Guest Post: 5 Things to Know Before Homeschooling

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Editor’s Note: Here’s a guest post by Jenny Ellis, a reader of Simple Catholic Living and freelance writer.

You may be toying with the idea that you want to homeschool your child. Before you start these next adventures, be sure you consider the following so that you are prepared:

Rules: Homeschooling is legal in the United States; however, each state has different homeschooling laws. It is important to know and comply with the laws of your state. You should know the requirements for grade reporting, testing, attendance records, access to public schools and curriculum levels. You can find the laws for your state online or you can check with your local homeschool organization.

Patience: It is very important that you realize how much effort homeschooling will take from you. It is a rewarding educational choice but it can be very overwhelming at times if you are not prepared. Lesson plans, grading and your child’s attention span are things you should consider before you start teaching. Patience is a great virtue, especially in homeschooling!

Needs: When considering homeschool, there are things that you will need to teach at home, such as a curriculum, notebooks, etc. It is not necessary to set up a traditional classroom setting, but it is important that your child has a place for learning. Overlapping living spaces can make it difficult for children to adjust to when it is time for learning or time for playing.

Cost: Homeschooling can be expensive but most parents who currently homeschool say the outcome of home education outweighs the expense. Depending on what you plan on doing for your child, such as the textbooks and supplies you will be using, will affect your cost. Extracurricular activities, supplies and field trips are other costs you may not at first account for. Parents may also have to move down to single income and not two. The best thing to do is to research and do your homework on the potential costs of homeschooling your child.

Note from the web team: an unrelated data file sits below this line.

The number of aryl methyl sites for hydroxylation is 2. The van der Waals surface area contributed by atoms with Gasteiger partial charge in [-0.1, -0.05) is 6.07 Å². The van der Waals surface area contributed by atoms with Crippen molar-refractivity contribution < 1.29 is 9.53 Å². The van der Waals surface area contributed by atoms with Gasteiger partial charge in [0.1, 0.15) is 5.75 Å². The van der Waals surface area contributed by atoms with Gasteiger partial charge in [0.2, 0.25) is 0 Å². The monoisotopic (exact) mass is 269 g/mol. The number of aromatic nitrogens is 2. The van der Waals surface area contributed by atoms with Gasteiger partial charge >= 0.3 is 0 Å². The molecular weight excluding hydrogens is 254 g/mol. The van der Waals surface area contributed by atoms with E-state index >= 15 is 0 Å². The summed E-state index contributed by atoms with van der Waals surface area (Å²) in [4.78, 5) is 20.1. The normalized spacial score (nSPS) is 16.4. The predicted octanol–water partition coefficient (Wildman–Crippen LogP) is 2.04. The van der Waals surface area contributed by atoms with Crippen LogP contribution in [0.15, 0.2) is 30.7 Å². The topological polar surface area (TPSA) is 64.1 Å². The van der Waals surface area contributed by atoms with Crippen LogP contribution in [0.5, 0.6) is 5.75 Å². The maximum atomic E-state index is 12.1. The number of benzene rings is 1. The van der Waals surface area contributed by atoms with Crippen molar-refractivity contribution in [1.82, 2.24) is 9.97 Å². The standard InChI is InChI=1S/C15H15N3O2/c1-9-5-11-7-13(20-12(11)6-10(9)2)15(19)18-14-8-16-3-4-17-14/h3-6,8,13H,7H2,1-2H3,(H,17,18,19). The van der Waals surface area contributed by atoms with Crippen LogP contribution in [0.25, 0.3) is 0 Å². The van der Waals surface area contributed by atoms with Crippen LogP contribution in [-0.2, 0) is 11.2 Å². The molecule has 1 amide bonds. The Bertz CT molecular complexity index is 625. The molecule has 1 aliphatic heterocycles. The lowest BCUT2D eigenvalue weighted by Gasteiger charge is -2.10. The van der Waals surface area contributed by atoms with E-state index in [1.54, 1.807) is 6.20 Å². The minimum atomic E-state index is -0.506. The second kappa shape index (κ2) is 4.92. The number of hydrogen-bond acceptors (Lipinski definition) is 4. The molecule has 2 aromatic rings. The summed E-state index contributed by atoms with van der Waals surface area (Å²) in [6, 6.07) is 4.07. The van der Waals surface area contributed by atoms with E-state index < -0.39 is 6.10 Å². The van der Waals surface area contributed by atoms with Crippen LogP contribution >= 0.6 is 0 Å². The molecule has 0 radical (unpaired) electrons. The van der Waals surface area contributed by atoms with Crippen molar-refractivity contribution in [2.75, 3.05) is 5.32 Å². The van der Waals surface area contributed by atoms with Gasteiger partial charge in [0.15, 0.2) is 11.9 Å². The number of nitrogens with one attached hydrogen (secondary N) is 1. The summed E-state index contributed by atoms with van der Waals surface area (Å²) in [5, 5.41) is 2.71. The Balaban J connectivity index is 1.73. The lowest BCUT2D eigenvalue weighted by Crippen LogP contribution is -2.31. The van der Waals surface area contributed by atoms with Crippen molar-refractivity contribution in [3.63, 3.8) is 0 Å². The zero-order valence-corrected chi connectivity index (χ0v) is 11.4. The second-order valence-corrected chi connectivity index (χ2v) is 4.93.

Socializing: Socializing your child is often a concern for those who are considering homeschooling. Socializing with other children teaches your child to cooperate, play and work with others. Just because your child is not in a typical school setting where they share class, lunch and recess with other children doesn’t mean they won’t get a chance to socialize. There are plenty of other families that homeschool their children. Look in your area for local homeschool groups. Play dates are often set up for families. Also consider enrolling your child in team sports and other extracurricular activities.

Homeschooling can be a fantastic way for you and your child to learn together. It is a wonderful experience to educate your child the way you see is best for them. But remember, it takes hard work and effort o your part; do you homework and research before you get started! Good luck and have fun teaching!

Jenny Ellis is a freelance writer, and a regular contributor for  She welcomes your comments at: ellisjenny728 @

(Interested in writing a guest post here at Simple Catholic Living? I’d love to have you. Check out my guest post policy and then contact me at guestpost (at) simplecatholicliving (dot) com.)


  1. Very good points. I helped a friend home school her four girls when she was recovering an eye operation. It took an enormous amount of energy even though the girls were good at independent study. I will be homeschooling a neighbor’s kids in Latin shortly and I hope I have the necessary energy to do it.
    Barb Schoeneberger…recently posted…Sunday Snippets – A Catholic CarnivalMy Profile

    • SimpleCatholic says

      It is hard work, but I wouldn’t exchange one second of of homeschooling for anything in the world.

      I do wish I lived closer to you. I’d love to have your help in schooling my son in Latin!

  2. It’s great to go through all these points. They are quite important and useful too. Thanks for sharing.
    Ashley…recently posted…Worried about your grades? Online K-12 Courses can helpMy Profile

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